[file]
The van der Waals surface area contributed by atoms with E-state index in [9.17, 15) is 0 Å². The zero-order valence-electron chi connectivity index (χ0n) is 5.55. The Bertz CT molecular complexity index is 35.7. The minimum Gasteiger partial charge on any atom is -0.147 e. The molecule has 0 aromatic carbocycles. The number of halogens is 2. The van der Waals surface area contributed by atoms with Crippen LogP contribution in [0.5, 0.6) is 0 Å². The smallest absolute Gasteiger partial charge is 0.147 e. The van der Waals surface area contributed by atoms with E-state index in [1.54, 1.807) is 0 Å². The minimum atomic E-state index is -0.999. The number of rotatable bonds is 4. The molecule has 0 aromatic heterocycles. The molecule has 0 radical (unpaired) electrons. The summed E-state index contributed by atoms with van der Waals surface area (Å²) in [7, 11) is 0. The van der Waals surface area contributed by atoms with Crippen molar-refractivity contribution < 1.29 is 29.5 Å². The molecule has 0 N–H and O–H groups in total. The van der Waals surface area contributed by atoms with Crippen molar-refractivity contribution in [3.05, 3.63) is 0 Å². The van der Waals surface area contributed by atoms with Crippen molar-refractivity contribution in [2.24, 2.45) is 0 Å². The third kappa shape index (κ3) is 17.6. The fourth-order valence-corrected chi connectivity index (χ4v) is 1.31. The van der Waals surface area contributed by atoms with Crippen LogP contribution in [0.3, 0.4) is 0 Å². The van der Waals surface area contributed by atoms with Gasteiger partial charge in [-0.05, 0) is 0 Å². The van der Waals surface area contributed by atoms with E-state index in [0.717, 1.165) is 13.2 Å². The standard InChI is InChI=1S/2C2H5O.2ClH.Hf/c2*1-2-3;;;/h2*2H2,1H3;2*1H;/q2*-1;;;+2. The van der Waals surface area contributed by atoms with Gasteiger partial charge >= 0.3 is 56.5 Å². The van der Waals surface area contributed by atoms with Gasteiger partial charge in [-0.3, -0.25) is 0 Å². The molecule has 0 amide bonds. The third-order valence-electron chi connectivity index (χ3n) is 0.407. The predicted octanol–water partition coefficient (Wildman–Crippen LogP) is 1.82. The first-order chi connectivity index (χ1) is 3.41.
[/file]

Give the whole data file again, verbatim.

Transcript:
The van der Waals surface area contributed by atoms with E-state index in [9.17, 15) is 0 Å². The zero-order valence-electron chi connectivity index (χ0n) is 5.55. The Bertz CT molecular complexity index is 35.7. The minimum Gasteiger partial charge on any atom is -0.147 e. The molecule has 0 aromatic carbocycles. The number of halogens is 2. The van der Waals surface area contributed by atoms with Crippen LogP contribution in [0.5, 0.6) is 0 Å². The smallest absolute Gasteiger partial charge is 0.147 e. The van der Waals surface area contributed by atoms with E-state index in [1.54, 1.807) is 0 Å². The minimum atomic E-state index is -0.999. The number of rotatable bonds is 4. The molecule has 0 aromatic heterocycles. The molecule has 0 radical (unpaired) electrons. The summed E-state index contributed by atoms with van der Waals surface area (Å²) in [7, 11) is 0. The van der Waals surface area contributed by atoms with Crippen molar-refractivity contribution < 1.29 is 29.5 Å². The molecule has 0 N–H and O–H groups in total. The van der Waals surface area contributed by atoms with Crippen molar-refractivity contribution in [3.05, 3.63) is 0 Å². The van der Waals surface area contributed by atoms with Crippen molar-refractivity contribution in [2.24, 2.45) is 0 Å². The third kappa shape index (κ3) is 17.6. The fourth-order valence-corrected chi connectivity index (χ4v) is 1.31. The van der Waals surface area contributed by atoms with Crippen LogP contribution in [0.3, 0.4) is 0 Å². The van der Waals surface area contributed by atoms with Gasteiger partial charge in [-0.05, 0) is 0 Å². The van der Waals surface area contributed by atoms with E-state index in [0.717, 1.165) is 13.2 Å². The standard InChI is InChI=1S/2C2H5O.2ClH.Hf/c2*1-2-3;;;/h2*2H2,1H3;2*1H;/q2*-1;;;+2. The van der Waals surface area contributed by atoms with Gasteiger partial charge >= 0.3 is 56.5 Å². The van der Waals surface area contributed by atoms with Gasteiger partial charge in [-0.3, -0.25) is 0 Å². The molecule has 0 amide bonds. The third-order valence-electron chi connectivity index (χ3n) is 0.407. The predicted octanol–water partition coefficient (Wildman–Crippen LogP) is 1.82. The first-order chi connectivity index (χ1) is 3.41.